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I gave a written round of a company. I have a doubt in a question can anyone help me?

which is the fastest sorting algorithm among the following?
a - bubble sort
b - shell sort
c - heap sort
d - quick sort

I'm confused b/w quick sort and heap sort both have a time complexity of O(nlogn).

  • 3
    That's a really badly phrased question. The answer depends on what exactly does “fast” mean and it could also depend on the data. – svick Jul 29 '12 at 19:49
  • fast means i think in terms of time complexity for a larger n – akash Jul 29 '12 at 19:52
  • That was never specified. For smaller N, it could be more efficient in terms of space and time to use bubblesort. – Makoto Jul 29 '12 at 19:54
  • @akash But that's not clear from the question at all. And asymptotic time complexity is still not specific enough: it could mean average case complexity or worst case complexity. – svick Jul 29 '12 at 19:55
  • possible duplicate of When is each sorting algorithm used?, as well as quicksort-vs-heapsort? – nawfal Jun 16 '14 at 7:27
10

There's no "fastest" sorting algorithm.

Theoretical performance of an algorithm always depends on the input data. In their respective worst cases, Heap sort is faster than Quick sort. In average case, Quick sort is faster. It is probably possible to concoct a custom-tailored best case for each algorithm to make it outperform all the others.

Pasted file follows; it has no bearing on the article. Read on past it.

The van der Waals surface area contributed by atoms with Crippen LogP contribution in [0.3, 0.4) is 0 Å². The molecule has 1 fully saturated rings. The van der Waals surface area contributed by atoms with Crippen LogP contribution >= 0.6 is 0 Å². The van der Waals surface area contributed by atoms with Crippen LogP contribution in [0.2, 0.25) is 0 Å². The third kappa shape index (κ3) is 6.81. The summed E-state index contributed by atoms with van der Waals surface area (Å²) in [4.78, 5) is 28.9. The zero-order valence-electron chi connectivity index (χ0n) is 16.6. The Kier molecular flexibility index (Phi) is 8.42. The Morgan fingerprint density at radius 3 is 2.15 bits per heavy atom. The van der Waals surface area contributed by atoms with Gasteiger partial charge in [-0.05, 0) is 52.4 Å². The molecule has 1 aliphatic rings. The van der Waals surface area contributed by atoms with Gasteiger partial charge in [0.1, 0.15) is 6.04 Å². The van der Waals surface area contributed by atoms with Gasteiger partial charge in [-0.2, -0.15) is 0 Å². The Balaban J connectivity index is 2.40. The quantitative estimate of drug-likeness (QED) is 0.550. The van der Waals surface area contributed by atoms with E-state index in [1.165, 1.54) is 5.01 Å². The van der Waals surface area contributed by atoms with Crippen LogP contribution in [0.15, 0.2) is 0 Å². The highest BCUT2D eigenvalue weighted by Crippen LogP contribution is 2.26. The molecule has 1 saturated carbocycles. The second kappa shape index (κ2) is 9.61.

That is actually the reason such "hybrid" algorithms as Introsort exist: Introsort begins with Quick sort and switches to Heap sort if it sees that Quick sort is struggling with this specific input.

On top of that the real-life performance of any algorithm can be significantly affected by how well it works on a specific hardware platform. A theoretically "fast" algorithm can lose miserably to a primitive and "slow" one, if the latter is in better "sync" with the properties of the hardware.

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  • Exactly, the question would be hard to answer even if it was specified properly, which it isn't. – svick Jul 29 '12 at 19:57
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See Wikipedia: Heapsort

Heapsort: Although somewhat slower in practice on most machines than a well-implemented quicksort, it has the advantage of a more favorable worst-case O(n log n) runtime

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In the average case: Quick-Sort, since the constant of its O(nlgn) running time is better.

In the worst case: Heap-Sort, since in the worst case, the running time of Quick-Sort is O(n2).

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